Individual Income ($75,000 or more): 5

For more migration pattern details, click here.

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11. Norfolk County (Tie)

Migration Totals

Net Migration: -121
Outbound Migration: 1,636
Inbound Migration: 1,515

Net Migration by Education

Bachelor's Degree: 75
Graduate or Professional Degree: -28

Net Migration by Income

Household Income ($150,000 or more): -51
Individual Income ($75,000 or more): -44

For more migration pattern details, click here.

Prev Next

11. Franklin County (Tie)

Migration Totals

Net Migration: -121
Outbound Migration: 701
Inbound Migration: 580

Net Migration by Education

Bachelor's Degree: -30
Graduate or Professional Degree: 22

Net Migration by Income

Household Income ($150,000 or more): 4
Individual Income ($75,000 or more): -21

For more migration pattern details, click here.

Prev Next

10. Barnstable County

Migration Totals

Net Migration: 8
Outbound Migration: 250
Inbound Migration: 258

Net Migration by Education

Bachelor's Degree: -47
Graduate or Professional Degree: -25

Net Migration by Income

Household Income ($150,000 or more): -3
Individual Income ($75,000 or more): 22

For more migration pattern details,
click here.

Prev Next

9. Nantucket County

Migration Totals

Net Migration: 20
Outbound Migration: 0
Inbound Migration: 20

Net Migration by Education

Bachelor's Degree: N/A
Graduate or Professional Degree: N/A

Net Migration by Income

Household Income ($150,000 or more): N/A
Individual Income ($75,000 or more): N/A

For more migration pattern details, click here.

Prev Next

8. Dukes County

Migration Totals

Net Migration: 36
Outbound Migration: 45
Inbound Migration: 81

Net Migration by Education

Bachelor's Degree: N/A
Graduate or Professional Degree: N/A

Net Migration by Income

Household Income ($150,000 or more): N/A
Individual Income ($75,000 or more): N/A

For more migration pattern details, click here.

Prev Next

7. Suffolk County

Migration Totals

Net Migration: 165
Outbound Migration: 1,407
Inbound Migration: 1,242

Net Migration by Education

Bachelor's Degree: 143
Graduate or Professional Degree: 106

Net Migration by Income

Household Income ($150,000 or more): 105
Individual Income ($75,000 or more): 98

For more migration pattern details, click here.

Prev Next

6. Bristol County

Migration Totals

Net Migration: 197
Outbound Migration: 567
Inbound Migration: 764

Net Migration by Education

Bachelor's Degree: 139
Graduate or Professional Degree: 7

Net Migration by Income

Household Income ($150,000 or more): 40
Individual Income ($75,000 or more): 21

For more migration pattern details, click here.

Prev Next

5. Berkshire County

Migration Totals

Net Migration: 207
Outbound Migration: 71
Inbound Migration: 278

Net Migration by Education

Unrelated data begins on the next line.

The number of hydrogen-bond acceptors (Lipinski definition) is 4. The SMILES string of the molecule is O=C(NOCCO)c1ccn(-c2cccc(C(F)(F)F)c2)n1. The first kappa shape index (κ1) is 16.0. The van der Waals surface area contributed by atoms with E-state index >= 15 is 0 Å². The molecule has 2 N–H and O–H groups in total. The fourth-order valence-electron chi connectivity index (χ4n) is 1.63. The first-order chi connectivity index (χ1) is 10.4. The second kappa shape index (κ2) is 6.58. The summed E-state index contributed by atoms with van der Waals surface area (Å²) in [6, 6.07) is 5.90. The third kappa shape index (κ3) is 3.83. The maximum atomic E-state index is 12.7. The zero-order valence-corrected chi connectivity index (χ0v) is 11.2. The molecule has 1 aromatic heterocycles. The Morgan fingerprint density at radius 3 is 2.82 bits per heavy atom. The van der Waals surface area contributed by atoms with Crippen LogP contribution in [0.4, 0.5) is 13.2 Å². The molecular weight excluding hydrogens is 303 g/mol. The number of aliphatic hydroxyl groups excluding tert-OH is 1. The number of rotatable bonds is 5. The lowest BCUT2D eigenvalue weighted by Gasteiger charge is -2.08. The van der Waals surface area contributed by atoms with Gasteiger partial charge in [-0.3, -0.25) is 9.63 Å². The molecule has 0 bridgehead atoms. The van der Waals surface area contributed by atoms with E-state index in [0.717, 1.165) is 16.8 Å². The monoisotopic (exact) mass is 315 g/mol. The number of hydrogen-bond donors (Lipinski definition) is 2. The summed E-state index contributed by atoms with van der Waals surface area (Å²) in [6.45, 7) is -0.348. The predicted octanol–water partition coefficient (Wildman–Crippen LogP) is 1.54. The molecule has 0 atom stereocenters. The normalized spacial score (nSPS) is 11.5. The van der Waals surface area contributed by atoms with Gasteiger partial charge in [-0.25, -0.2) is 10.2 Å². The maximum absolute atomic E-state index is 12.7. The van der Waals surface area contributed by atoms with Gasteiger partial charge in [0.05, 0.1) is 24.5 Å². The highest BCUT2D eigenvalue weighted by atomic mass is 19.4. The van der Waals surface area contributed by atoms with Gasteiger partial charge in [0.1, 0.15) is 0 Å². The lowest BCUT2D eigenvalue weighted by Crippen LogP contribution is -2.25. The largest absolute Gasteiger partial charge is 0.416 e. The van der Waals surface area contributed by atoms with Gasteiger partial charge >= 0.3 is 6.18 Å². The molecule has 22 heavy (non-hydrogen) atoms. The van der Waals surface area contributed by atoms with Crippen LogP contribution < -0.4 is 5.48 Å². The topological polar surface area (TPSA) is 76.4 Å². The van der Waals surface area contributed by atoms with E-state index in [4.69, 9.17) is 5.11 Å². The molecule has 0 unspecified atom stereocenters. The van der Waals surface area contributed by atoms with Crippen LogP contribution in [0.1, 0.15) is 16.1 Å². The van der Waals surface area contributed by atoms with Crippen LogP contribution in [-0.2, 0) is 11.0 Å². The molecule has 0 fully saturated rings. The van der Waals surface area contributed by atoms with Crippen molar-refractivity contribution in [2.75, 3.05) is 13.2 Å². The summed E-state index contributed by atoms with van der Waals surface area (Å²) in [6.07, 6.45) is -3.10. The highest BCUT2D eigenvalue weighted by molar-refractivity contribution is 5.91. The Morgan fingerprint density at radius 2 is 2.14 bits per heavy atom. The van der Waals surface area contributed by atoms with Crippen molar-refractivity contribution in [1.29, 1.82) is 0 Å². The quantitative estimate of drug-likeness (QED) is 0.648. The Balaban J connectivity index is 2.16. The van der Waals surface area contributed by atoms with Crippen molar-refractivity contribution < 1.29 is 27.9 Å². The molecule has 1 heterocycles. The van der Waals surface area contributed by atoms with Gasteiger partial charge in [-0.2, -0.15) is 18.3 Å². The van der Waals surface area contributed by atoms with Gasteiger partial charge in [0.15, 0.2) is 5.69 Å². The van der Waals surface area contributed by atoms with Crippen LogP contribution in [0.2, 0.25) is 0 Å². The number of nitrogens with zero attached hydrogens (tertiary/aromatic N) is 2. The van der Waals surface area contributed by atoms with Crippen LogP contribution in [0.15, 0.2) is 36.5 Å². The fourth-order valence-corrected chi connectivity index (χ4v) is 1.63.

Bachelor's Degree: -33
Graduate or Professional Degree: -11

Net Migration by Income

Household Income ($150,000 or more): 0
Individual Income ($75,000 or more): -14

For more migration pattern details, click here.

Prev Next

4. Hampden County

Migration Totals

Net Migration: 213
Outbound Migration: 1,005
Inbound Migration: 1,218

Net Migration by Education

Bachelor's Degree: 99
Graduate or Professional Degree: -3

Net Migration by Income

Household Income ($150,000 or more): 64
Individual Income ($75,000 or more): 29

For more migration pattern details, click here.

Prev Next

3. Essex County

Migration Totals

Net Migration: 360
Outbound Migration: 479
Inbound Migration: 839

Net Migration by Education

Bachelor's Degree: 112
Graduate or Professional Degree: 65

Net Migration by Income

Household Income ($150,000 or more): 115
Individual Income ($75,000 or more): 55

For more migration pattern details, click here.

Prev Next

2. Plymouth County

Migration Totals

Net Migration: 377
Outbound Migration: 554
Inbound Migration: 931

Net Migration by Education

Bachelor's Degree: 116
Graduate or Professional Degree: 6

Net Migration by Income

Household Income ($150,000 or more): 1
Individual Income ($75,000 or more): -23

For more migration pattern details, click here.

Prev Next

1. Middlesex County

Migration Totals

Net Migration: 1,863
Outbound Migration: 4,451
Inbound Migration: 6,314

Net Migration by Education

Bachelor's Degree: 280
Graduate or Professional Degree: 258

Net Migration by Income

Household Income ($150,000 or more): 344
Individual Income ($75,000 or more): 129

For more migration pattern details, click here.

Prev Next

Worcester County Totals

Migration Totals

Net Migration: 2,709
Outbound Migration: 11,938
Inbound Migration: 14,647

Net Migration by Education

Bachelor's Degree: 900
Graduate or Professional Degree: 394

Net Migration by Income

Household Income ($150,000 or more): 673
Individual Income ($75,000 or more): 257

For more migration pattern details, click here.